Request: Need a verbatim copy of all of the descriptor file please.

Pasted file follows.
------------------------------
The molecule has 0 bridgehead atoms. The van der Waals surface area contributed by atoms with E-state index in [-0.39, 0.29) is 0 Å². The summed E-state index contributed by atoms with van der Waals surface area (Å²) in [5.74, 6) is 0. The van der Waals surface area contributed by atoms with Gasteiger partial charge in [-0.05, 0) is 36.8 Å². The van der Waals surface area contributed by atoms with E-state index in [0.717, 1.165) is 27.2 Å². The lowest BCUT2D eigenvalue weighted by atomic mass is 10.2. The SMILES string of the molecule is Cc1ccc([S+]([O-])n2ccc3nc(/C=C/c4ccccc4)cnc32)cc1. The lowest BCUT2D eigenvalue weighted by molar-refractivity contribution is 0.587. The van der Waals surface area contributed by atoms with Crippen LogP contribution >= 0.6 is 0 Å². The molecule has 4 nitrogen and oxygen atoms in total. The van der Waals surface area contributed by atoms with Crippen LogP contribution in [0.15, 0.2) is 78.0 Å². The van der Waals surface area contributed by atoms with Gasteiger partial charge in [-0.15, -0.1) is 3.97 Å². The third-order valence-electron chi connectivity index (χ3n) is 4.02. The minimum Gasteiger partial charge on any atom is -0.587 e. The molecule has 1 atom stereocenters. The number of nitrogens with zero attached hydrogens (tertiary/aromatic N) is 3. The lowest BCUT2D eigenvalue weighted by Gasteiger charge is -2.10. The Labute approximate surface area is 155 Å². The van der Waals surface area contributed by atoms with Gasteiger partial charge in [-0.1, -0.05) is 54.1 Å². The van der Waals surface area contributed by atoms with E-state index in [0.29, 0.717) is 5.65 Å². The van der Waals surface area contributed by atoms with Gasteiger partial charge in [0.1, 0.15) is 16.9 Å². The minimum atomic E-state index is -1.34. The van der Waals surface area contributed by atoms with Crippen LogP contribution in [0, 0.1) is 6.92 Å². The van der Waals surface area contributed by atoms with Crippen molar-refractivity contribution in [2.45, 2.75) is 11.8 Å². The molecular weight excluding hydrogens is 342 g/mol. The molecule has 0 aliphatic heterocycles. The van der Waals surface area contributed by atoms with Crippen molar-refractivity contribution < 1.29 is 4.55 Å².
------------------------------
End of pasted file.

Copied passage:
The molecule has 0 bridgehead atoms. The van der Waals surface area contributed by atoms with E-state index in [-0.39, 0.29) is 0 Å². The summed E-state index contributed by atoms with van der Waals surface area (Å²) in [5.74, 6) is 0. The van der Waals surface area contributed by atoms with Gasteiger partial charge in [-0.05, 0) is 36.8 Å². The van der Waals surface area contributed by atoms with E-state index in [0.717, 1.165) is 27.2 Å². The lowest BCUT2D eigenvalue weighted by atomic mass is 10.2. The SMILES string of the molecule is Cc1ccc([S+]([O-])n2ccc3nc(/C=C/c4ccccc4)cnc32)cc1. The lowest BCUT2D eigenvalue weighted by molar-refractivity contribution is 0.587. The van der Waals surface area contributed by atoms with Crippen LogP contribution >= 0.6 is 0 Å². The molecule has 4 nitrogen and oxygen atoms in total. The van der Waals surface area contributed by atoms with Crippen LogP contribution in [0.15, 0.2) is 78.0 Å². The van der Waals surface area contributed by atoms with Gasteiger partial charge in [-0.15, -0.1) is 3.97 Å². The third-order valence-electron chi connectivity index (χ3n) is 4.02. The minimum Gasteiger partial charge on any atom is -0.587 e. The molecule has 1 atom stereocenters. The number of nitrogens with zero attached hydrogens (tertiary/aromatic N) is 3. The lowest BCUT2D eigenvalue weighted by Gasteiger charge is -2.10. The Labute approximate surface area is 155 Å². The van der Waals surface area contributed by atoms with Gasteiger partial charge in [-0.1, -0.05) is 54.1 Å². The van der Waals surface area contributed by atoms with E-state index in [0.29, 0.717) is 5.65 Å². The van der Waals surface area contributed by atoms with Gasteiger partial charge in [0.1, 0.15) is 16.9 Å². The minimum atomic E-state index is -1.34. The van der Waals surface area contributed by atoms with Crippen LogP contribution in [0, 0.1) is 6.92 Å². The van der Waals surface area contributed by atoms with Crippen molar-refractivity contribution in [2.45, 2.75) is 11.8 Å². The molecular weight excluding hydrogens is 342 g/mol. The molecule has 0 aliphatic heterocycles. The van der Waals surface area contributed by atoms with Crippen molar-refractivity contribution < 1.29 is 4.55 Å².